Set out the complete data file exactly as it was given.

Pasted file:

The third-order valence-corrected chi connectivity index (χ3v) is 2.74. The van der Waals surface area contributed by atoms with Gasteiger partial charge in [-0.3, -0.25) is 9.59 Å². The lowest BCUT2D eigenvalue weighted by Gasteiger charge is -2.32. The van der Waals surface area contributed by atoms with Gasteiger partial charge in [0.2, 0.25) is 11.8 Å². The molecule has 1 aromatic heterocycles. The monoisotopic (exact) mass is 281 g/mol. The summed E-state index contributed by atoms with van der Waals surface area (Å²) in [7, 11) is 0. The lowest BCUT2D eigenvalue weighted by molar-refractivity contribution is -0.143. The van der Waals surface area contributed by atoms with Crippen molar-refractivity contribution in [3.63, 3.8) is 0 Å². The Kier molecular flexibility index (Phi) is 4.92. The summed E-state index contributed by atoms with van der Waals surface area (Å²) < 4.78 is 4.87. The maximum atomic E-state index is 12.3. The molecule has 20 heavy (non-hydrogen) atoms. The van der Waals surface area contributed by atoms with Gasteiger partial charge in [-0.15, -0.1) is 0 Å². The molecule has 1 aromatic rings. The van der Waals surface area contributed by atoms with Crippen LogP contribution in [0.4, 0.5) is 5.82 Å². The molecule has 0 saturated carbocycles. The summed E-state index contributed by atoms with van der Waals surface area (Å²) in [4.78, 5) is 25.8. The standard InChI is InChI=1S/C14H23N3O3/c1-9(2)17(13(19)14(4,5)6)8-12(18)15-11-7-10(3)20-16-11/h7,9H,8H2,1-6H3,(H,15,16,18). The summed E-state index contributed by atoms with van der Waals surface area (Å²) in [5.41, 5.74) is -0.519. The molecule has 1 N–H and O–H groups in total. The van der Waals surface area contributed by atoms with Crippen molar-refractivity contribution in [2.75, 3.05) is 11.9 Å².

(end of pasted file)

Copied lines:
The third-order valence-corrected chi connectivity index (χ3v) is 2.74. The van der Waals surface area contributed by atoms with Gasteiger partial charge in [-0.3, -0.25) is 9.59 Å². The lowest BCUT2D eigenvalue weighted by Gasteiger charge is -2.32. The van der Waals surface area contributed by atoms with Gasteiger partial charge in [0.2, 0.25) is 11.8 Å². The molecule has 1 aromatic heterocycles. The monoisotopic (exact) mass is 281 g/mol. The summed E-state index contributed by atoms with van der Waals surface area (Å²) in [7, 11) is 0. The lowest BCUT2D eigenvalue weighted by molar-refractivity contribution is -0.143. The van der Waals surface area contributed by atoms with Crippen molar-refractivity contribution in [3.63, 3.8) is 0 Å². The Kier molecular flexibility index (Phi) is 4.92. The summed E-state index contributed by atoms with van der Waals surface area (Å²) < 4.78 is 4.87. The maximum atomic E-state index is 12.3. The molecule has 20 heavy (non-hydrogen) atoms. The van der Waals surface area contributed by atoms with Gasteiger partial charge in [-0.15, -0.1) is 0 Å². The molecule has 1 aromatic rings. The van der Waals surface area contributed by atoms with Crippen LogP contribution in [0.4, 0.5) is 5.82 Å². The molecule has 0 saturated carbocycles. The summed E-state index contributed by atoms with van der Waals surface area (Å²) in [4.78, 5) is 25.8. The standard InChI is InChI=1S/C14H23N3O3/c1-9(2)17(13(19)14(4,5)6)8-12(18)15-11-7-10(3)20-16-11/h7,9H,8H2,1-6H3,(H,15,16,18). The summed E-state index contributed by atoms with van der Waals surface area (Å²) in [5.41, 5.74) is -0.519. The molecule has 1 N–H and O–H groups in total. The van der Waals surface area contributed by atoms with Crippen molar-refractivity contribution in [2.75, 3.05) is 11.9 Å².